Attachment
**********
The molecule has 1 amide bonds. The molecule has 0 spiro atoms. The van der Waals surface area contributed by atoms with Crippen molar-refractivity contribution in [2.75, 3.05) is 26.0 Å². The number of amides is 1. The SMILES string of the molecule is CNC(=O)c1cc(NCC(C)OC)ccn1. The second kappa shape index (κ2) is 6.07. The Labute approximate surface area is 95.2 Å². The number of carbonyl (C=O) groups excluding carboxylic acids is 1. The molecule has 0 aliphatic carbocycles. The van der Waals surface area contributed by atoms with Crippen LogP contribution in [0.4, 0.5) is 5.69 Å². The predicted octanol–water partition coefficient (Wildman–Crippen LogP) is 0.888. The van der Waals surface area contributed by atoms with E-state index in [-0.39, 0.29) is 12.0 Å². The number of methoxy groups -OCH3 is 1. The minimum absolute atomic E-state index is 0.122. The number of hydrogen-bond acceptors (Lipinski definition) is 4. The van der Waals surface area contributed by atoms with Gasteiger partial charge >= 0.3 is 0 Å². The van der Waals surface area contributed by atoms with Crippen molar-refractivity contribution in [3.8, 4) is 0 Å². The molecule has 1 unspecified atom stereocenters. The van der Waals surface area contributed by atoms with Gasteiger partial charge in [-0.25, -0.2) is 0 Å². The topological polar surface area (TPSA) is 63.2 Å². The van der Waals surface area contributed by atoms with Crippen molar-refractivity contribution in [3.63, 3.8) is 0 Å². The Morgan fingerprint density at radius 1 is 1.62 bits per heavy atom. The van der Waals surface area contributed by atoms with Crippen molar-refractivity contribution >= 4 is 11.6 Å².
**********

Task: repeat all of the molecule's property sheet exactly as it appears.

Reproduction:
The molecule has 1 amide bonds. The molecule has 0 spiro atoms. The van der Waals surface area contributed by atoms with Crippen molar-refractivity contribution in [2.75, 3.05) is 26.0 Å². The number of amides is 1. The SMILES string of the molecule is CNC(=O)c1cc(NCC(C)OC)ccn1. The second kappa shape index (κ2) is 6.07. The Labute approximate surface area is 95.2 Å². The number of carbonyl (C=O) groups excluding carboxylic acids is 1. The molecule has 0 aliphatic carbocycles. The van der Waals surface area contributed by atoms with Crippen LogP contribution in [0.4, 0.5) is 5.69 Å². The predicted octanol–water partition coefficient (Wildman–Crippen LogP) is 0.888. The van der Waals surface area contributed by atoms with E-state index in [-0.39, 0.29) is 12.0 Å². The number of methoxy groups -OCH3 is 1. The minimum absolute atomic E-state index is 0.122. The number of hydrogen-bond acceptors (Lipinski definition) is 4. The van der Waals surface area contributed by atoms with Gasteiger partial charge >= 0.3 is 0 Å². The van der Waals surface area contributed by atoms with Crippen molar-refractivity contribution in [3.8, 4) is 0 Å². The molecule has 1 unspecified atom stereocenters. The van der Waals surface area contributed by atoms with Gasteiger partial charge in [-0.25, -0.2) is 0 Å². The topological polar surface area (TPSA) is 63.2 Å². The van der Waals surface area contributed by atoms with Crippen molar-refractivity contribution in [3.63, 3.8) is 0 Å². The Morgan fingerprint density at radius 1 is 1.62 bits per heavy atom. The van der Waals surface area contributed by atoms with Crippen molar-refractivity contribution >= 4 is 11.6 Å².